Visual Narratives from the Life of Christ



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Figure 1. Bruce Hixson Smith, The Prodigal Son. Triptych, oil on canvas, 51″ × 59″, 1984. Courtesy Museum of Church History and Art.

Bruce Hixson Smith speaks in a careful, almost cautious manner, attempting to find just the right words to express his thoughts. He constructs his art with the same caution, intent upon finding just the right visual form for the underlying concept. Formally trained at both Brigham Young University and the University of Utah, Smith has been a professor of art at BYU since 1978. A native of Utah, he has lived most of his life in the state. However, his mission to the East Coast afforded him the opportunity to visit many major art museums. He also taught for three years at a junior college in New Mexico prior to joining the faculty at Brigham Young University.

Smith is perhaps best known for his exquisite still lifes containing floating drapery and clearly rendered fruits, plants, and jars alongside similar objects that are only vaguely suggested. These visually tantalizing paintings are metaphors for certain temporal and spiritual aspects of life. Wishing to create art with a more specifically religious content, Smith has recently produced a series of seven paintings depicting events from the life of Christ. Six of these paintings, Deposition, Raising the Daughter of Jairus, Jesus in the Home of Simon the Pharisee, Taken in Adultery, Dispensation of Virtue, and Reconciliation of Thomas, are reproduced either on the cover of this issue or in this article. The seventh painting, The Raising of Lazarus, is currently in progress.

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Figure 2. Bruce Hixson Smith, Jacob and Leah. Oil on canvas, 71″ × 64.5″, 1990. Courtesy Museum of Church History and Art.

This new series had its genesis in two previous paintings, The Prodigal Son and Jacob and Leah. Both paintings refer to a particular biblical episode and therefore depart from the general reference to spiritual concepts found in the earlier still lifes. However, like the still lifes, the two works continue to function more as metaphors than descriptive narration. In the triptych The Prodigal Son, the only direct references to the story are the swineherd and the fatted calf depicted in the center and right panels respectively (see fig. 1). In Jacob and Leah, the two protagonists are clearly contemporary individuals. The work concerns itself primarily with the universal theme of male-female relationships rather than with the specific story of the ancient couple to whom the title refers (see fig. 2).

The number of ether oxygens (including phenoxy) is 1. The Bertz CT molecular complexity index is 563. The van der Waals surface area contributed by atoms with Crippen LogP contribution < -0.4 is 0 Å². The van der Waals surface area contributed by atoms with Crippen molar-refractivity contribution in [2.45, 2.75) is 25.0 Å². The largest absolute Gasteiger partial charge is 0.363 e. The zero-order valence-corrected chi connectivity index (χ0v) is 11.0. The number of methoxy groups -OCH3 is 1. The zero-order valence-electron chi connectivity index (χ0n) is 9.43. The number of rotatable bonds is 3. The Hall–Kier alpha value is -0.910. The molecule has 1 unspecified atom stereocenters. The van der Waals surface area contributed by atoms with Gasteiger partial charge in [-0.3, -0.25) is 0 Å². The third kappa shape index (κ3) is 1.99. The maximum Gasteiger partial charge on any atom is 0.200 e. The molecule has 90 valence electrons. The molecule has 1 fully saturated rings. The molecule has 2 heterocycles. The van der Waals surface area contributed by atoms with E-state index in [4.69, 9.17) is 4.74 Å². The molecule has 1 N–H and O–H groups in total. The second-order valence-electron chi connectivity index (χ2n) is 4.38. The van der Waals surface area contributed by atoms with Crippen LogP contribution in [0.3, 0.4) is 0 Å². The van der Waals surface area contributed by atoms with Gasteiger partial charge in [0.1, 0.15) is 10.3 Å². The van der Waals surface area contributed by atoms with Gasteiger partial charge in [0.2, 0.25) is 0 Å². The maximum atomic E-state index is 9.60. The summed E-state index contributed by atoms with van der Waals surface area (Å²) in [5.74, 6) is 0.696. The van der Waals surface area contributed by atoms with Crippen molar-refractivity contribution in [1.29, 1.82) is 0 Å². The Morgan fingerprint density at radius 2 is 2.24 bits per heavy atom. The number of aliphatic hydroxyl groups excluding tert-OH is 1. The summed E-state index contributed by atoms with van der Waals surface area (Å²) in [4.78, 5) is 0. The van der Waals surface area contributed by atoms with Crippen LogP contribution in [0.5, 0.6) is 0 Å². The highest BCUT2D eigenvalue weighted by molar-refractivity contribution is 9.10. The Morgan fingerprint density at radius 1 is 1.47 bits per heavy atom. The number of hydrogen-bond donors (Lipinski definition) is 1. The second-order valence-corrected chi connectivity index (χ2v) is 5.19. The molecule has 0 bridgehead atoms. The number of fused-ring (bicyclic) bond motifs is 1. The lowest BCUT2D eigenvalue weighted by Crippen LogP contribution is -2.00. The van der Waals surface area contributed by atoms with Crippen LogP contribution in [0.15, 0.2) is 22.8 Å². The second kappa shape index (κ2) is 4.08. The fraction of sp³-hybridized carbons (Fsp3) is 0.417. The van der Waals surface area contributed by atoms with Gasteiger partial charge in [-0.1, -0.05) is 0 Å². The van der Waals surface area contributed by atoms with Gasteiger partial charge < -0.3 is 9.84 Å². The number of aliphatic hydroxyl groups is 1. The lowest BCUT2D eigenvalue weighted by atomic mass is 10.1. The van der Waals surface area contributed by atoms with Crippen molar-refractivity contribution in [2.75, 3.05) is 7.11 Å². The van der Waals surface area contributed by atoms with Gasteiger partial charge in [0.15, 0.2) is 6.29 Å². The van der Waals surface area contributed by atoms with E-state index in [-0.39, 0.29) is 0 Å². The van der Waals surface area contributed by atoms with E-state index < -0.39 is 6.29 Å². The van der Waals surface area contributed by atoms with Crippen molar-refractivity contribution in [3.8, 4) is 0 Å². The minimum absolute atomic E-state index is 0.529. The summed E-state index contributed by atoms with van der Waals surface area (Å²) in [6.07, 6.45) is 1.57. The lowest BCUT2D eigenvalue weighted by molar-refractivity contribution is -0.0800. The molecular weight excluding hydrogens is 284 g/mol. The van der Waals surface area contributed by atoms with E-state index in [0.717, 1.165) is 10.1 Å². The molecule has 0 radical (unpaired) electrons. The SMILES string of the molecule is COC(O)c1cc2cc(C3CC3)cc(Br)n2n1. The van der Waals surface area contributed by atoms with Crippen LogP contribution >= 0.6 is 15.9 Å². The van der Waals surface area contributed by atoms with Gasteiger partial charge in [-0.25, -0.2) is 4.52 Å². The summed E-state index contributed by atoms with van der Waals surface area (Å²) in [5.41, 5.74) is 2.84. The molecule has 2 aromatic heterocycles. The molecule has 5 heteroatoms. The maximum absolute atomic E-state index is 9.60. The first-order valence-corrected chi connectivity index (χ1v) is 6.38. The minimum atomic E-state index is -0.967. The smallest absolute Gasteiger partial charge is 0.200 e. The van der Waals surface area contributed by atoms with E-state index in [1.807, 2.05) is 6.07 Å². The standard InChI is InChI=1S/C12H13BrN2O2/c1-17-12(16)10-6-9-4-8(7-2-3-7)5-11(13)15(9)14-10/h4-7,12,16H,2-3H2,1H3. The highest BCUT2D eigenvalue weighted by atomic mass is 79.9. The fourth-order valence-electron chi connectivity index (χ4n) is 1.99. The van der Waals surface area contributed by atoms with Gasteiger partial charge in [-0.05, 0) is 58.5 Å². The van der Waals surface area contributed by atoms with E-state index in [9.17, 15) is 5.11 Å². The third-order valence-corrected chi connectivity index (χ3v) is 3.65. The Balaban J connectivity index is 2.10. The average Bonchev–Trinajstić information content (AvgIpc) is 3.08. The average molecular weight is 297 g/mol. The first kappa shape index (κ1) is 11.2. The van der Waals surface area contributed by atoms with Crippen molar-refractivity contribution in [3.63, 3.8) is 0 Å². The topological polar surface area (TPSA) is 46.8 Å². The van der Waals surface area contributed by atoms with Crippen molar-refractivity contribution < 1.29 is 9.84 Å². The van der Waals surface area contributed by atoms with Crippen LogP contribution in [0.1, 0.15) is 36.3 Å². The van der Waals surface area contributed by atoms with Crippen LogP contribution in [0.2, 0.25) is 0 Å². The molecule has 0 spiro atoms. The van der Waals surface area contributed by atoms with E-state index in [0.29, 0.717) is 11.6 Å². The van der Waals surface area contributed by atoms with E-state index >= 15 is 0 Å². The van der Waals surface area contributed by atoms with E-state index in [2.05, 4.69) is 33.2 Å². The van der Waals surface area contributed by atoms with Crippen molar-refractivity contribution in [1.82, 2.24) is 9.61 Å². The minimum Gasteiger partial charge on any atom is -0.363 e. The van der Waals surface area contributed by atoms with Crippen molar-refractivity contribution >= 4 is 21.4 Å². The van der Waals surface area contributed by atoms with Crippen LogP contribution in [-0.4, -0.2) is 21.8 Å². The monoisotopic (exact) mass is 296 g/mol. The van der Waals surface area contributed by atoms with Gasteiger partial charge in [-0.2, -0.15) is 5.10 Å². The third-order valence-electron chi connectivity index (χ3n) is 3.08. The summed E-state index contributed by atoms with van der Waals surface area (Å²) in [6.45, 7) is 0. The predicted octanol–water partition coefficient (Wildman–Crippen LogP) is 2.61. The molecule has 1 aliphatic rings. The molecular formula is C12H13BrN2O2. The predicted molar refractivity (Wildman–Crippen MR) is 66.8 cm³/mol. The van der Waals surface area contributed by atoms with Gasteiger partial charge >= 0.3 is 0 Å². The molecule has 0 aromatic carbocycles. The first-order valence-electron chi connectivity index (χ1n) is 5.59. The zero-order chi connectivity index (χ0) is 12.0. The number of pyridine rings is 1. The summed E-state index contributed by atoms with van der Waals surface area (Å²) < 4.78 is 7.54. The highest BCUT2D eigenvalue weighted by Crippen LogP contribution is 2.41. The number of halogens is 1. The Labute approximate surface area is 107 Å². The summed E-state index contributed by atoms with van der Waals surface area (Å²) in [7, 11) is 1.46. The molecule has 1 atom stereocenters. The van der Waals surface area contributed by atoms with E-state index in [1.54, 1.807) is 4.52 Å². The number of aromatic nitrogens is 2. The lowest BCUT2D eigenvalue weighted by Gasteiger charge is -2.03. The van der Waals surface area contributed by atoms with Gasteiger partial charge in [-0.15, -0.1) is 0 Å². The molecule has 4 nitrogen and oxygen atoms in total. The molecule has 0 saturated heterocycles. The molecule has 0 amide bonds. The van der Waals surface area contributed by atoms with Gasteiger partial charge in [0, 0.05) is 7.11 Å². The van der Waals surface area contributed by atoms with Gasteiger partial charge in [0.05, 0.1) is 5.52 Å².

In his new series, Smith has gone a step further toward direct narration by depicting specific stories from the New Testament. Ironically, while his subject matter has become more precise, his method has become more abstract. Unlike The Prodigal Son and Jacob and Leah, the new works do not contain any clearly painted images. All forms are semidissolved, appearing to be in flux between the material and immaterial worlds. Here, style rather than imagery becomes a metaphor for the life of Christ—a divine presence in a mortal realm. For Smith, such a contemporary approach to this particular subject matter is appropriate because it creates greater mystical and spiritual potential. Ambiguous forms reveal themselves slowly, not unlike spiritual truths that yield themselves over time and as a result of concentrated effort.